We The Italians | Great Italians of the Past: A Christmas Eve on a chessboard

Great Italians of the Past: A Christmas Eve on a chessboard

Great Italians of the Past: A Christmas Eve on a chessboard

  • WTI Magazine #134 Dec 17, 2020
  • 283

Did you know that Christmas isn’t just a day but it’s a frame of mind?!

And it’s to celebrate this frame of mind that we’ve decided to tell you about three unforgettable italians this month. It’s been a challenge year for everyone, but I think it’s time to roll our sleeves up again and put us back in the game stronger than before so as King Vittorio Emanuele II, Cavour and Garibaldi did during the 1855 Christmas Eve in Turin.

Vittorio Emanuele II was King of Sardinia from 1849 until 17 March 1861, when he assumed the title of King of Italy and became the first king of a united Italy since the VI century, a title he held until his death in 1878. Borrowing from the old Latin title Pater Patriae of the Roman emperors, the Italians gave him the epithet of Father of the Fatherland (Italian: Padre della Patria). Born in Turin as the eldest son of Charles Albert, Prince of Carignano, and Maria Theresa of Austria, he fought in the First Italian War of Independence (1848-49) before being made King of Piedmont-Sardinia following his father's abdication. He appointed Camillo Benso, Count of Cavour, as his Prime Minister, and he consolidated his position by suppressing the republican left.

Camillo Benso, Count of Cavour, was an Italian political leader and an important figure in the movement toward Italian unification. He was one of the leaders of the Historical Right, and Prime Minister of the Kingdom of Piedmont–Sardinia, a position he maintained (except for a six-month resignation) throughout the Second Italian War of Independence and Giuseppe Garibaldi's campaigns to unite Italy. After the declaration of a united Kingdom of Italy, Cavour took office as the first Prime Minister of Italy.

Last but not least Garibaldi, was an Italian general, patriot and republican. He contributed to the Italian unification and the creation of the Kingdom of Italy. He is considered to be one of the greatest generals of modern times and one of Italy's "Fathers of the fatherland", along with Camillo Benso, Count of Cavour, Vittorio Emanuele II of Italy and Giuseppe Mazzini. Garibaldi is also known as the "Hero of the Two Worlds" because of his military enterprises in South America and Europe.

There’s something really important that these three excellent men had in common: the Italian unification! Something that probably all of us should keep in mind. Fighting for something we believe in. Of course, now the meaning of fight is different from that time. Fight means just not to give up on what it’s important, not to give up on a country that is still asking for help and there’s no better time than Christmas and the end of 2020 to start watch ourselves in the mirror and decide to start again!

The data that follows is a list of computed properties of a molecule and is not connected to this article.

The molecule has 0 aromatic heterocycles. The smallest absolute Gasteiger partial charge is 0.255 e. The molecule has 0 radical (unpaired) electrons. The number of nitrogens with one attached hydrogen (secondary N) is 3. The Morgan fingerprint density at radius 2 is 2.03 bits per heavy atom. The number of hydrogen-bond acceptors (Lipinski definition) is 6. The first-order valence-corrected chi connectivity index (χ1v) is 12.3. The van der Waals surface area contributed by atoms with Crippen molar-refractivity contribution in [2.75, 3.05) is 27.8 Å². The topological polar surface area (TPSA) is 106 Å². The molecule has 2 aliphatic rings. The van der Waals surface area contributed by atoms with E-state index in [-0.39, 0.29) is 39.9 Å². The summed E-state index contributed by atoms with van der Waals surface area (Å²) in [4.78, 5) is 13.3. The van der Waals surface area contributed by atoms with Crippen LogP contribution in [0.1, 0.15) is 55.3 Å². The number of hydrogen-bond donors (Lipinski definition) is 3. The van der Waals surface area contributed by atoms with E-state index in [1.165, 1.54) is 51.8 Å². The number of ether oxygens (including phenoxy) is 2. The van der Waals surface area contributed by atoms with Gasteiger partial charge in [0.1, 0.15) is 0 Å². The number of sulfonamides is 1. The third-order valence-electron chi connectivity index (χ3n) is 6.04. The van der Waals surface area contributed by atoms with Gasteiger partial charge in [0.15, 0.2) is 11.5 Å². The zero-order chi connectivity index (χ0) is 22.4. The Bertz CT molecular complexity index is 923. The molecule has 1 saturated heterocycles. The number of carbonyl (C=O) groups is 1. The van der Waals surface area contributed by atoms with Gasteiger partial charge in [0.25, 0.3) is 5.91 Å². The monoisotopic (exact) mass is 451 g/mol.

Back to the Christmas Eve of our story: Vittorio Emanuele invited his Prime Minister Cavour and Garibaldi for a chess game, discussing the future of the Italian Unification.

Chess is a two-player strategy board game played on a chessboard, a checkered board with 64 squares arranged in an 8×8 grid. Chess is believed to be derived from the Indian game chaturanga. Chaturanga is also the likely ancestor of the East Asian strategy games xiangqi (Chinese chess), janggi (Korean chess), and shogi (Japanese chess). Chess reached Europe via Persia and Arabia.

Play involves no hidden information. And this is why they decided to play it. They were stuck on big decisions without coming to a solution. Vittorio Emanuele II and Garibaldi got 16 pieces each: one king, one queen, two rooks, two knights, two bishops, and eight pawns. Each piece type moves differently, with the most powerful being the queen and the least powerful the pawn. The objective is to checkmate the opponent's king by placing it under an inescapable threat of capture. To this end, a player's pieces are used to attack and capture the opponent's pieces, while supporting one another. During the game, play typically involves exchanging pieces for the opponent's similar pieces, and finding and engineering opportunities to trade advantageously or to get a better position. In addition to checkmate, a player wins the game if the opponent resigns! Cavour was the witness between the king and Garibaldi.

No one really knows what happened, but they actually came to a decision as gentlemen who wanted the same thing: a united Italy!

So, of course we can’t put the chances of a country in a game, but the most important thing here is that they played with logic, using their mind rather than fight. Between 1848 and 1861 Turin was the epicenter of a new political and economic movement inspired by new models of freedom and unification.

Beyond their antagonism, these three protagonists of the Italian Renaissance became, each according to his own personality very different from the other ones, the beliefs and truly conceptions of the role of the leader and of the masses in the struggle for Italian unification.

This is what really matters, being able to put our personal beliefs apart for common, bigger goal. Let’s celebrate this Christmas for what it really is, moving our pieces on the checkered board of life, without taking ourselves too seriously…after all Vittorio Emanuele II, Cavour and Garibaldi didn’t take themselves too seriously either, but they did come up with the unification of  the nation!

Happy Holidays!